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Issaquah, Washington
February 11, 2009     The Issaquah Press
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February 11, 2009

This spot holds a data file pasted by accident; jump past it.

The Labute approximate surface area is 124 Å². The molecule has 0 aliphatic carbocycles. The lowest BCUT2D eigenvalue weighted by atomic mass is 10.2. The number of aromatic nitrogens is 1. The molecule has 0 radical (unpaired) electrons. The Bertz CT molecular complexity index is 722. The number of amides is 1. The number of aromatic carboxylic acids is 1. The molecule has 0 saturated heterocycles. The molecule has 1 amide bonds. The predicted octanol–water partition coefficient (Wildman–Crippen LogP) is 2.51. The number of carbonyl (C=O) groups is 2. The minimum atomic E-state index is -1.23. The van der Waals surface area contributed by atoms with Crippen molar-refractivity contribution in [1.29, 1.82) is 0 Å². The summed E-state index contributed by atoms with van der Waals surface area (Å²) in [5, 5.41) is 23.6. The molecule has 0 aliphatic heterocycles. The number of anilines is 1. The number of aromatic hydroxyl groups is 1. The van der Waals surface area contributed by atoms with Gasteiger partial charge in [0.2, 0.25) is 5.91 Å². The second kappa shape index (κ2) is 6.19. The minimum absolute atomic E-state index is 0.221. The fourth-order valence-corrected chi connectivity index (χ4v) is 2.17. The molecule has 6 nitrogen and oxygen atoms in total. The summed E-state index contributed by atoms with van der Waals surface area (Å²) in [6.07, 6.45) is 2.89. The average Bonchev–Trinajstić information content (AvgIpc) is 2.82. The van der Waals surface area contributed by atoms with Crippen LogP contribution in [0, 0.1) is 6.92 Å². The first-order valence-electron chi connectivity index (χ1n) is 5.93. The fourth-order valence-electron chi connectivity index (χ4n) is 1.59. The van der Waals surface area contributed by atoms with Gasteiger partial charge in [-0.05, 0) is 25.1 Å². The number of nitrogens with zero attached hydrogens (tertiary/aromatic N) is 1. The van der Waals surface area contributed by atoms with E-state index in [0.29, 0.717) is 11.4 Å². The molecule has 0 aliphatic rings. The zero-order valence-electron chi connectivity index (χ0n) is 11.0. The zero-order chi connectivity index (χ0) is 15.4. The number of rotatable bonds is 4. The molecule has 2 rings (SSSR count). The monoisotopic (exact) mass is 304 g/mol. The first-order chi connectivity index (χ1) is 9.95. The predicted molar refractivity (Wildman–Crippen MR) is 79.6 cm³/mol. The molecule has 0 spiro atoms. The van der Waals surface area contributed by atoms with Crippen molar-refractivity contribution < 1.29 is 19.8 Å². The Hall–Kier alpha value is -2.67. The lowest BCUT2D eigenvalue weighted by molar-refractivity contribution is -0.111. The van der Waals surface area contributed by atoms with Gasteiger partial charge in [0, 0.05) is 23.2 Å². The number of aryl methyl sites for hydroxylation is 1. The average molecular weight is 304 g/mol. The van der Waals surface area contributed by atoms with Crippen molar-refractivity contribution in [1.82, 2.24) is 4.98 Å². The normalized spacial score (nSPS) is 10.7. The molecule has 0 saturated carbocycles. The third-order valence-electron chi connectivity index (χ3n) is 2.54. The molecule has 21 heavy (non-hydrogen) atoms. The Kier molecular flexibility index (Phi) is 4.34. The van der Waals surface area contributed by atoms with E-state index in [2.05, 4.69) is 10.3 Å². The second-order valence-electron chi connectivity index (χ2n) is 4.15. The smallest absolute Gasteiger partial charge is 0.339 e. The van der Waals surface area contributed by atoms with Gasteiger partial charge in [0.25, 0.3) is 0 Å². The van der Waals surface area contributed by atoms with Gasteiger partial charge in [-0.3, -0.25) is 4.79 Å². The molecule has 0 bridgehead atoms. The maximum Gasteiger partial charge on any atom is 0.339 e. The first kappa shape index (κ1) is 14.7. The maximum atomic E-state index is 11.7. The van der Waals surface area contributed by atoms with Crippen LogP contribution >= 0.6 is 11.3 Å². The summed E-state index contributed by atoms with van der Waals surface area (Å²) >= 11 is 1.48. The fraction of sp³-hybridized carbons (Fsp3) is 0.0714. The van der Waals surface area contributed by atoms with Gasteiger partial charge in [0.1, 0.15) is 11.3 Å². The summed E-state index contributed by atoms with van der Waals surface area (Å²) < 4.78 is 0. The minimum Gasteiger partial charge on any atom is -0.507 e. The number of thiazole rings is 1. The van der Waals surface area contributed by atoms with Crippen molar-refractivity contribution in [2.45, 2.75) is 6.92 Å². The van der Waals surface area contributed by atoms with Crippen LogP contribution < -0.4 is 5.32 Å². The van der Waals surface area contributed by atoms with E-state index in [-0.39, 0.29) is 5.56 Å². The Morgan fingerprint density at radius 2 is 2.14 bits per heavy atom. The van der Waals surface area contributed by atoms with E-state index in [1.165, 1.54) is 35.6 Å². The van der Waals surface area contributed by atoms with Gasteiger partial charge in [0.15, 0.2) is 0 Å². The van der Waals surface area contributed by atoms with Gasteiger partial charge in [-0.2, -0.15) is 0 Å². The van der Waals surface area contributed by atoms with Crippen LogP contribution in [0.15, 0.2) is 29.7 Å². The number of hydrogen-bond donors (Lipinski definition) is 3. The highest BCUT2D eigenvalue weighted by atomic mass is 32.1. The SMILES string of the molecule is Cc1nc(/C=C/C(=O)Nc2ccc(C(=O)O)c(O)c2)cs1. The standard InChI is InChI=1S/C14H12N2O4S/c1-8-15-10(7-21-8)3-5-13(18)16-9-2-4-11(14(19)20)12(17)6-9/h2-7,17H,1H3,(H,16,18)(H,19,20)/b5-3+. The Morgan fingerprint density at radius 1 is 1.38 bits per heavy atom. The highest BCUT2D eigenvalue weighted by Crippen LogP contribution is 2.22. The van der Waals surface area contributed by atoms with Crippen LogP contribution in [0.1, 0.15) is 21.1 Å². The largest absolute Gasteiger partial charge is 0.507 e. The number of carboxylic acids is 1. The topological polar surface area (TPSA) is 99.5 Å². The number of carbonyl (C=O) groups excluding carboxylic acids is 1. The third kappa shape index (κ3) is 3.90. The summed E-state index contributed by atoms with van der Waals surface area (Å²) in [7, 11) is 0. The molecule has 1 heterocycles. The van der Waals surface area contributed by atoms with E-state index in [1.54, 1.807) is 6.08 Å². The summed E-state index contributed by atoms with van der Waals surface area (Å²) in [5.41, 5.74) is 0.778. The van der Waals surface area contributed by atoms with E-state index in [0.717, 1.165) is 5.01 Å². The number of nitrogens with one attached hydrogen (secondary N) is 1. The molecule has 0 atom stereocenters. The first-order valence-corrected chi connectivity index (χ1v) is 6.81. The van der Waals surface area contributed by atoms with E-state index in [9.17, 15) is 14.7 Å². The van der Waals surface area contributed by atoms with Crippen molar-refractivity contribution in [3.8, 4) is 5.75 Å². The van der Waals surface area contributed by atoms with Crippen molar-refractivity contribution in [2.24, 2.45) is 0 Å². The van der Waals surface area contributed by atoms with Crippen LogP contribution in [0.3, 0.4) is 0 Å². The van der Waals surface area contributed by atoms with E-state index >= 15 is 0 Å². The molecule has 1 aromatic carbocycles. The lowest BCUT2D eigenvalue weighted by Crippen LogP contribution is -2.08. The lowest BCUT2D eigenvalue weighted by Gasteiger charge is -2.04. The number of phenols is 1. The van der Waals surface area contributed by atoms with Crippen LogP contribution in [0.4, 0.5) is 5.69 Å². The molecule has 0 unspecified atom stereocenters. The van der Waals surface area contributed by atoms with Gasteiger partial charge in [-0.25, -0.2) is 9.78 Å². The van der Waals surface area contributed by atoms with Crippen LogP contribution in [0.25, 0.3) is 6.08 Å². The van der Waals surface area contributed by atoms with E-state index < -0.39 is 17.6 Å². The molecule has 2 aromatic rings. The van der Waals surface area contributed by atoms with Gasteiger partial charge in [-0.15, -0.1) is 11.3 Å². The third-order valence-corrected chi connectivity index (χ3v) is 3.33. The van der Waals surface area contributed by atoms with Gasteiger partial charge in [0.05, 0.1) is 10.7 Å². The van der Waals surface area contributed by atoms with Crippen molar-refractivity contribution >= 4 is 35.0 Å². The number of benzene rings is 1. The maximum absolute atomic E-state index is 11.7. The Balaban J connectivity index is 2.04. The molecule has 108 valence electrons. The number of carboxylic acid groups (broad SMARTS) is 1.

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Illm|lBlimmllmllll THE ISSAQUAH PRESS WEDNESDAY FEBRUARY 11, 2009 A5 ESHB 1694 - Addressing fiscal matters for the 2007-2009 bienni- um - Passed the House 83-13. It adjusts the spending for the 2007- 09 biennial budget by appropriating $33.7 billion from the state General Fund and several other accounts. 5th District - Rep. Glenn Anderson - R-Fall City - N 5th District - Rep. Jay Rodne - R-North Bend - N 41st District - Rep. Judy Clibborn - D-Mercer Island -Y 41st District - Rep. Marci Maxwell - D-Renton - Y ESHB 1966 - Expands unemploy- ment benefit compensation and training program - It increases unemployment benefits by $45 per week and raises the minimum week- ly unemployment benefit to $155. 5th District - Rep. Glenn Anderson - R-Fall City - N 5th District - Rep. Jay Rodne - R-North Bend - Y 41st District - Rep. Judy Clibbom - D-Mercer Island -Y 41st Distdct - Rep. Marci Maxwell - D-Renton - Y SSB 5046 - Penalties for underage gambling - Makes it a class 2 civil infraction for a person under the age of 18 to participate in unlawful gam- bling, such as punchboards, pull- tabs or card games. 5th District - Sen. Cheryl Pfiug - R-Maple Valley - Y 41st District - Sen. Fred Jarrett - D- Mercer Island - Y SSB 5042 - Provides waivers for small business from penalties for paperwork violations - The waiver does not apply when the violation presents a direct danger to the pub- lic or employees, results in loss of income or benefits for employees, involves conduct that may result in a felony or if the failure concerns the assessment or collection of tax, debt, revenue or receipt. 5th District - Sen. Cheryl Pfiug - R-Maple Valley - Y 41st Distdct - Sen. Fred Jarrett - D- Mercer Island - Y SB 6107 - Addresses renewable resource projects - Passed 46-0. Revises judicial standards for granting relief under the Land Use Petition ACt. 5th District - Sen. Cheryl Pflug - R-Maple Valley - Y 41st District - Sen. Fred Jarrett - D- Mercer Island -Y SSB 5616 - Connecting business expansions and recruitment to cus- tomized training - Passed 46-0. Allows participants in the Washington customized training pro- gram to delay payments into the employment training finance accounts for 2009 and 2010. 5th District - Sen. Cheryl Pflug - R-Maple Valley - Y 41st District - Sen. Fred Jarrett - D- Mercer Island -Y Voting key: Y - Yes, N = No, E = Excused, NV = Not voting Source: WashingtonVotes.org, a free, nonpartisan Web site to find plain- English explanations of bills and a record of each legislator's votes. Learn more at www. WashingtonVotes.org. PUBLIC MEETINGS .-: ::.. Feb. 16 City offices are closed in obser- vance of Presidents' Day. Feb. 17 River & Streams Board 7-9 p.m. Picketing Room, City Halt Northwest 1775 12th Ave. N.W. City Council regular meeting 7:30 p.m. City Hall South, Council Chambers 135 E. Sunset Way Feb. 18 Development Commission 7-9 p.ml City Hall South, Council Chambers 135 E. Sunset Way Frisinger" 'Shed a light on her good work' FROM PAGE A1 Year. Jarrett represents the 41st District that includes a portion of Issaquah. Frisinger was among eight indi- viduals and three organizations honored by the. 2009 Civic Awards. "Ava is being recognized for the body of her work," said Brad Meacham, Municipal League chairman. "Oftentimes, the accom- pgshments of people in smaller cities go unnoticed. We're here to shed a light on her good work." Frisinger is very active regional- ly, he said. In addition to her role as mayor, she wants to make cer- tain Issaquah has a strong voice in the region, he added. Frisinger was a finalist for the 2008 award and has been a final- ist on one other occasion, Meacham said. The awardees were nominated by the public, evaluated by the league's Civic Awards Committee and approved by the league's trustees. Meacham said. The Municipal League of King County is a nonpartisan volunteer organization founded in 1910. The league is perhaps best known for its evaluation committee that rates candidates in several King County jurisdictions. Frisinger, a Municipal League member for the past six years, said she values the organization's work. "I do value the candidate evalua- tions and I find them helpful," she said. Other winners include: Cary Moon, of the People's Waterfront Coalition, Citizen of the Year. Allen Church, fire chief of South King Fire & Rescue, Public Employee of the Year. Force 10 Hoops LLC, owners of the Seattle Storm, Business of the Year. Seattle Works, Organization of the Year. Joni Earl, CEO of Sound Transit, and Greg Nickels, mayor of Seattle, James R. Ellis Regional Leadership Award. Brice Maryman, of Open Space Seattle 2100, Doug Mason Memorial Award. Evans School of Public Affairs at the University of Washington, Warren G. Magnuson Memorial Award. Bruce D. Carter and Norma Jean Hanson, Ma,ry Skelton Memorial Volunteer Award. The 50th annual Civic Awards ceremony is March 25 at the Seattle Art Museum. Learn more and purchase tickets at www. munileague, org. Student test scores make greatest gains Students in Washington are tak- ing Advanced Placement tests in greater numbers and their scores continue to rise. This year, students passing the exams with a score of three or greater attributed to a 5 percent increase from last year. The rates earned Washington a tie for fifth place in greatest score increases in the nation. Oregon was the other state that increased passing scores by 5 percent. Vermont, Maine, Maryland and Arkansas students increased their state's scores by up to 6 per- cent. The College Board's "AP Report to the Nation" shows that 16,294 Washington students in the class of 2008 took at least one AP exam last school year, according to a press release by the state office of the Superintendent of Public Instruction. That number is up from 9,722 students who took the exam five years ago. Locally, 480 students took 776 AP exams in 2008. Of thoe, 227 students scored a three, 199 scored a four and 187 scored a five on the exam. Washington ranks 17th in the nation with the greatest number of 12th-graders scoring three or greater on AP exams, the release said. Learn more at www.college- board, com/apreport. Your news comments welcome! .ISSAQUAH %PRESS.00m WALTER AND JEANN] KIRK enjoy ART, HIKING, BRITISH MYSTERIES favoPi"tt g14l],$1,1 BURRITOS, HONEYDEW MELON SLICES WRAPPED IN PROSCIUTTO, FINE MERLOT AND CABERNET SAUVIGNON gho$# 'lhgff Rl'd# became CONTEMPORARY NORTHWEST ARCHITECTURE WITH STUNNING VIEWS, WONDERFUL FRIENDSHIPS, SECURITY OF LIFECARE =" y JEANNE KIRK MOVED INTO THEIR NEW HOME AT TIMBER RIDGE Listening to the Kirks, their expectations have been met - and exceeded. When they're not hiking the expansive, protected forest around them, the Kirks spend their time like many residents.., enjoying the beautiful views and seemingly endless on-site services and opportunities such as social hours, fitness classes and nutritious, chef-prepared meals. As the nation's first senior living community m be certified for Leadership in Energy and Environmental Design (LEED), the Kirks take comfort in knowing their home was buik with environmentally friendly, sustainable materials. And, with the security of Timber Ridge's L/feCare program, the Kirks no longer have to worry about the cost or quality of long-term health care in the future. "l-he L/feCare program assures the Kirks lifetime use of their lovely Timber Ridge residence, plus unlimited access to assisted living, skilled nursing or memory care in a private suite at the on-campus Briarwood Health Center. Importantly, this long-term health care is provided at substantially the same rate they are paying now for their residence and represents a significant savings when compared to other health care options. Learn more about L/feCare by calling (425) 427-2929. LIVE. YOUR. LIFE. CALL (425) 427-2.92-9 TODAY. ,[l, A/./ Care $ertaicex Commun/ The "LEED Certification Mark" is a registered trademark owned by the U.S. Green Building Council and is used by permission.* 45718 100 TIMBER RIDGE WAY NW, ISSAQUAH, WA 98027 (425) 427-2929 TOLL-FREE (888) 427-2929 Www.TIMBERRIDGELCS.COM Fire: 'Wow, that was really nice' FROM PAGE A4 there was smoke rolling out of the roof and vent," she said. "I went back in and grabbed my purse, phone and keys and got out of there." Her car was in the garage. Firefighters let her get in to move it to a neighbor's drive- way. "I wasn't going to take a chance, she said about getting anything else. "You always hear about people taking chances, go- Ing back in for stuff, and I wasn't going to do that." The firefighters later told her she was taking things really well. We re alive, my daughter and my animals are all safe, she.told me. "The rest of it can burn. ' In fact, everyone at the scene seemed calm and orderly. Fire- fighters actually pulled her clothes from her closet, laid them on her bed and covered them with plastic before cutting a hole in the ceiling there to get at the fire. Eastside Fire & Rescue Capt. Steve Westlake told her that they don't often get a chance to do such things, but they knew they # had the time to and they like to take care of people. Elizabeth, Michelle and I stood there with our mouths hanging open for a moment. "I thought, 'Wow, that was re- ally nice,'" Elizabeth said later. "I can't believe they even both- ered." Me either. Kudos to whoever thought of that. Kudos also to her landlord, who was out of town at a funeral the day of the fire. He returned Thursday and has since had the attic rewired, ceilings replaced and the entire house profession- ally cleaned, Elizabeth said. He's also going to give her a week's rent back, she said, since she's had to stay at a friend's house. She had two working smoke detectors, but they had not gone off, because the smoke was in the attic, not yet in the home. Elizabeth said it was good t'o have a friend come right away. "It was good to have a second set of ears, to hear things I did- n't," she said. And despite the fact that she did everything right, Elizabeth said she did learn a lesson. "You can't ever go by the ada,ge, 'It'll never happen to me, she said. People always think that, but it's not the ease. It will happen to you. It did happen to me." Major kudos to everyone in- volved in making sure that what did happen wasn't worse. Reach Editor Kathleqn R. Merrill at 392- 6434, ext. 22L or editor@isspress.com. Comment on this story at www.issaquah- press.com. You could be and dancing! Go online, take our readership/market . survey and tell us what you think. You could win $ !,000! Please allow 30-40 minutes to complete the survey. www.pulseresearch.co00=press THE ISSAQUAH Prmss